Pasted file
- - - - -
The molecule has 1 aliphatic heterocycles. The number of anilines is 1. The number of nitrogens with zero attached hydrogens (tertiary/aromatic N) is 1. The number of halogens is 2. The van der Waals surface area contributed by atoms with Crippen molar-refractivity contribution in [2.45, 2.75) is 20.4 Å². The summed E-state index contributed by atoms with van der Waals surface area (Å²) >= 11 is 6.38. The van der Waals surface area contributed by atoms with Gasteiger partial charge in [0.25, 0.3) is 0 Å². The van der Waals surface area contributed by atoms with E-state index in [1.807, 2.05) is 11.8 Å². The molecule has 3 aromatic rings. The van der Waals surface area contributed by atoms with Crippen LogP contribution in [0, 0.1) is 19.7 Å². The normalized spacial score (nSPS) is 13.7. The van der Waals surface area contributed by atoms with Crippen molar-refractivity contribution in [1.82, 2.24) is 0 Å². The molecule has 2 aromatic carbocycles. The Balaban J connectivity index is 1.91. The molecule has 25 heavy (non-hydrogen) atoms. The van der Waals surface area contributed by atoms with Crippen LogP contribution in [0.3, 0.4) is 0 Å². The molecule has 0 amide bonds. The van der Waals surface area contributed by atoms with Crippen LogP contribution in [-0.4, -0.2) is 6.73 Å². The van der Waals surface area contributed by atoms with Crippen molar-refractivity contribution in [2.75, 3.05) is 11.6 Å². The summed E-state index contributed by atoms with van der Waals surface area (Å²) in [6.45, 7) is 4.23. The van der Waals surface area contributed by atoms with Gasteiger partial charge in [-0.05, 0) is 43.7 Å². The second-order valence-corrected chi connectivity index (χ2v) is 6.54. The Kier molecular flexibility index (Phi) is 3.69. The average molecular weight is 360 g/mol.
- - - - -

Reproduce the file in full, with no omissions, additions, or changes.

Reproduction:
The molecule has 1 aliphatic heterocycles. The number of anilines is 1. The number of nitrogens with zero attached hydrogens (tertiary/aromatic N) is 1. The number of halogens is 2. The van der Waals surface area contributed by atoms with Crippen molar-refractivity contribution in [2.45, 2.75) is 20.4 Å². The summed E-state index contributed by atoms with van der Waals surface area (Å²) >= 11 is 6.38. The van der Waals surface area contributed by atoms with Gasteiger partial charge in [0.25, 0.3) is 0 Å². The van der Waals surface area contributed by atoms with E-state index in [1.807, 2.05) is 11.8 Å². The molecule has 3 aromatic rings. The van der Waals surface area contributed by atoms with Crippen LogP contribution in [0, 0.1) is 19.7 Å². The normalized spacial score (nSPS) is 13.7. The van der Waals surface area contributed by atoms with Crippen molar-refractivity contribution in [1.82, 2.24) is 0 Å². The molecule has 2 aromatic carbocycles. The Balaban J connectivity index is 1.91. The molecule has 25 heavy (non-hydrogen) atoms. The van der Waals surface area contributed by atoms with Crippen LogP contribution in [0.3, 0.4) is 0 Å². The molecule has 0 amide bonds. The van der Waals surface area contributed by atoms with Crippen LogP contribution in [-0.4, -0.2) is 6.73 Å². The van der Waals surface area contributed by atoms with Crippen molar-refractivity contribution in [2.75, 3.05) is 11.6 Å². The summed E-state index contributed by atoms with van der Waals surface area (Å²) in [6.45, 7) is 4.23. The van der Waals surface area contributed by atoms with Gasteiger partial charge in [-0.05, 0) is 43.7 Å². The second-order valence-corrected chi connectivity index (χ2v) is 6.54. The Kier molecular flexibility index (Phi) is 3.69. The average molecular weight is 360 g/mol.